After intense discussion, lawmakers eventually agreed to a tiered tax structure: a casino with adjusted gross revenues of up to $200 million would be taxed at 18 percent; between $200 million and $400 million, 23 percent; and more than $400 million, 30 percent. Cities would receive 6 percent of the first $200 million in adjusted gross receipts, between $200 million and $400 million, 7 percent and more than $400 million, 8 percent.
In addition, the bill stipulates if a Virginia Indian tribe operates a casino, 1 percent of tax revenues would go to the Virginia Indigenous People’s Trust Fund. Eight-tenths of a percent would go to the Problem Gambling Treatment and Support Fund, and .2 percent would go to the Family and Children’s Trust Fund. The balance would go to the state’s general fund.
The Pamunkey Tribe, which plans to build a casino resort in Norfolk and another in Richmond, issued a statement saying it is “eager to move forward with its plans to build a world-class resort and casino in Norfolk, and ready to respond to Richmond’s Request for Proposals to bring a casino to the River City.
“After centuries of disenfranchisement and social injustices, the Pamunkey Tribe is on the verge of ensuring the long-term success of the tribe. Its plans to build two resorts with casinos will allow the tribe to provide needed programs and services to its members. It will be a great partner for Norfolk and Richmond. The tribe will keep profits in Virginia through reinvestment locally and will provide tremendous benefits to these regions of the commonwealth for decades to come.”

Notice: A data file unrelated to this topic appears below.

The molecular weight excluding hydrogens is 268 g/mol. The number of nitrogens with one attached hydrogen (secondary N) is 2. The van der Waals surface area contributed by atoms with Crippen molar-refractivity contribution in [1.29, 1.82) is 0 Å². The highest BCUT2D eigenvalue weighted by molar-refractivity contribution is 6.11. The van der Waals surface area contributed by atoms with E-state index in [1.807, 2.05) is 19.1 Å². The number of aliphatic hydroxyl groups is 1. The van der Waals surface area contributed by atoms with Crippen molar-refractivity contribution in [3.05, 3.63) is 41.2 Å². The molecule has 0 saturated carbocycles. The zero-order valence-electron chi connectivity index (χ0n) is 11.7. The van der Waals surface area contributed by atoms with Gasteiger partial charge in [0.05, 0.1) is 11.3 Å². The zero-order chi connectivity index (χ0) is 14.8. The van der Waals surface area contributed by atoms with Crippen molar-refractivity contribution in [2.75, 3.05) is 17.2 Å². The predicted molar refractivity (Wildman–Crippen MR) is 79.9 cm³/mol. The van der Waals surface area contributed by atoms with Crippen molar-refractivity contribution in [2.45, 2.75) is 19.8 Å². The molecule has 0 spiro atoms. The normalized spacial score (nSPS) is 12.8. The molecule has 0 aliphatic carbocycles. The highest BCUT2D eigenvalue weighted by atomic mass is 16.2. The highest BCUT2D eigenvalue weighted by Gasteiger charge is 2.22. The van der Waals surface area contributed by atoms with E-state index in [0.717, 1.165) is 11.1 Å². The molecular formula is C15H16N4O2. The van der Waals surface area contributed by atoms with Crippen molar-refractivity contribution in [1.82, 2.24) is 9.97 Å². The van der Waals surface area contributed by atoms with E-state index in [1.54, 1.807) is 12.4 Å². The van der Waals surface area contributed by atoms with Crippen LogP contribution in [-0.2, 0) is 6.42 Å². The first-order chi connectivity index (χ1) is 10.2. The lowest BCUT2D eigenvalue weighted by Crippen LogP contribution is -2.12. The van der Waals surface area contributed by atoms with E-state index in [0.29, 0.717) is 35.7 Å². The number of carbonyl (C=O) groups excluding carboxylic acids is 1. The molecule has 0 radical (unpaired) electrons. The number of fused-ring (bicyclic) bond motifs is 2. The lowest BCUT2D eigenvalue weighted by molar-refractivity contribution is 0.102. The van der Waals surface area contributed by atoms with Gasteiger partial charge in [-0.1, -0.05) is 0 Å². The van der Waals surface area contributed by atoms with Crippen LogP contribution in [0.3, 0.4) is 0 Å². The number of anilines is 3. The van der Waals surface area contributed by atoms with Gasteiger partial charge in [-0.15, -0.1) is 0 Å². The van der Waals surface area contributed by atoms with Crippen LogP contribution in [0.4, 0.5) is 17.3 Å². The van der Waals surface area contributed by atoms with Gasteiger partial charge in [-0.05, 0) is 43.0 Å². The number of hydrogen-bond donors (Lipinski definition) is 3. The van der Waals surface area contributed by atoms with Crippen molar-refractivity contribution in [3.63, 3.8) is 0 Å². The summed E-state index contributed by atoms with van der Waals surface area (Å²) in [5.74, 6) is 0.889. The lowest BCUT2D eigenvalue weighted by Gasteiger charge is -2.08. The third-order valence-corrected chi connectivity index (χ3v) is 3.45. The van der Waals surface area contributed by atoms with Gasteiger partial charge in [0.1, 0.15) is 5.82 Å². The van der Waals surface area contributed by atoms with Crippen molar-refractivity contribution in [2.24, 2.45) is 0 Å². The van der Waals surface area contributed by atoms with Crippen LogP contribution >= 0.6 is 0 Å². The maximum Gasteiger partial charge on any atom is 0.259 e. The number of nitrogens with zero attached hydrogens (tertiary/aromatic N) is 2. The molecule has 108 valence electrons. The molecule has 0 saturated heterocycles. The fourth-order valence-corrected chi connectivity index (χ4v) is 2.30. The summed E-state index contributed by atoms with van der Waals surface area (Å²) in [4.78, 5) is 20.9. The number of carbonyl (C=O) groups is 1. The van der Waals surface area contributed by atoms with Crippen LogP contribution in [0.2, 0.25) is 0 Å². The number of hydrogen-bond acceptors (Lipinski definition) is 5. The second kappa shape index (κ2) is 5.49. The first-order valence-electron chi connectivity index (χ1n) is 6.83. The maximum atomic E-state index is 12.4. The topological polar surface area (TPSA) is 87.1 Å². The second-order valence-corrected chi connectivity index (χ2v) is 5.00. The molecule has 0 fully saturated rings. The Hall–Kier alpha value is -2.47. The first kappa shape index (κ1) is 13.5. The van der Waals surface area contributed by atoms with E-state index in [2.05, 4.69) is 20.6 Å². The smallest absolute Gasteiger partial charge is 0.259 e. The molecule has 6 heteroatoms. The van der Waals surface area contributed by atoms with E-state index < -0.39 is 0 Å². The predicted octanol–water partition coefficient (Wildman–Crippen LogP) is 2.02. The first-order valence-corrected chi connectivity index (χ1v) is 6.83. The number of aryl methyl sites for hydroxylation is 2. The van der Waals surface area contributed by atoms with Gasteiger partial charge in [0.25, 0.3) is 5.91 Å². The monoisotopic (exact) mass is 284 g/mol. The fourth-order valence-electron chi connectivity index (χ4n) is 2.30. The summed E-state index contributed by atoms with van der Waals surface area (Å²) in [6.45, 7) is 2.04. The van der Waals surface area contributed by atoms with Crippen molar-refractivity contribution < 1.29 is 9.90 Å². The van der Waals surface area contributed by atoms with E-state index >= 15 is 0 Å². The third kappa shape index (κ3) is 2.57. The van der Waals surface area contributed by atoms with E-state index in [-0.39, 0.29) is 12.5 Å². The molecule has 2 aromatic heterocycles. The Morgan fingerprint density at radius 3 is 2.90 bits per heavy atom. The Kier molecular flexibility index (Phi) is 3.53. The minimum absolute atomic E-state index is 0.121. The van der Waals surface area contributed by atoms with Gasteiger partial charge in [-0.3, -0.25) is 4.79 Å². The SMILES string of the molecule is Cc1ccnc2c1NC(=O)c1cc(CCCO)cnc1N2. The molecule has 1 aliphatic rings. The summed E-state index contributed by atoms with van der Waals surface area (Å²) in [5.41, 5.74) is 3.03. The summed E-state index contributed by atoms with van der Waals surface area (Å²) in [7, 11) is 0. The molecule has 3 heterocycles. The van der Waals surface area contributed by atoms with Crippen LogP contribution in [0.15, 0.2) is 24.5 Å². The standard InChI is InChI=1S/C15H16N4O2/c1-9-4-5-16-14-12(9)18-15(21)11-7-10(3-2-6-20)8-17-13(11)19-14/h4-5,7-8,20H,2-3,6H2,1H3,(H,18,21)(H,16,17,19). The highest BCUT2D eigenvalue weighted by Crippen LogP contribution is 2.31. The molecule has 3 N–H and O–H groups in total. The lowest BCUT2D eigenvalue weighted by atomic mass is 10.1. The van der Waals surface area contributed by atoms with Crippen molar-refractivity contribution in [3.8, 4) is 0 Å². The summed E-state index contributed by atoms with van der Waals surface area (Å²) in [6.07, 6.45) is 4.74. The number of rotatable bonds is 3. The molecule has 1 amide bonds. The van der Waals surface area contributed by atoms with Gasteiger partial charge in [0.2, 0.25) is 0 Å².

Norfolk signed a development agreement with the tribe in January, but the Cordish Cos., operators of Norfolk’s Waterside District, has threatened to sue the city if it doesn’t terminate its agreement with the tribe. A lawyer representing Cordish stated the city is in “material breach of multiple provisions” of its agreement with Cordish, and that the city must make the necessary changes within 90 days. The attorney said Cordish’s agreement with Norfolk in 2013 to redevelop the Waterside District included language allowing the company to expand the complex into a casino if gambling became legal in Virginia.
A separate piece of legislation, allowing lottery tickets to be sold online, was signed by Northam. The measure passed the legislature on February 20 and takes effect July 1. Lottery Board spokesman John Hagerty said, “We appreciate the overwhelming bipartisan support in the General Assembly. This legislation benefits the consumer and enables the lottery, just like any business, to meet its customers where they are. It makes the lottery relevant for consumers who expect to be able to do everything on their smartphones.”
Virginia will become the seventh state to offer online lottery sales, after Georgia, Illinois, Kentucky, Michigan, New Hampshire and Pennsylvania. Bill sponsor state Senator Tommy Norment said the legislation was designed to expand lottery sales in anticipation of casinos in five cities.
Virginia Lottery sales have grown an average of 5 percent annually for the past 10 years, reaching $2.3 billion and contributing nearly $650 million to public education in fiscal 2018-19. The 2019 joint legislative report indicated the lottery could lose 3.6 percent or $105 million in sales in 2024, the first year all five casinos are projected to begin operation.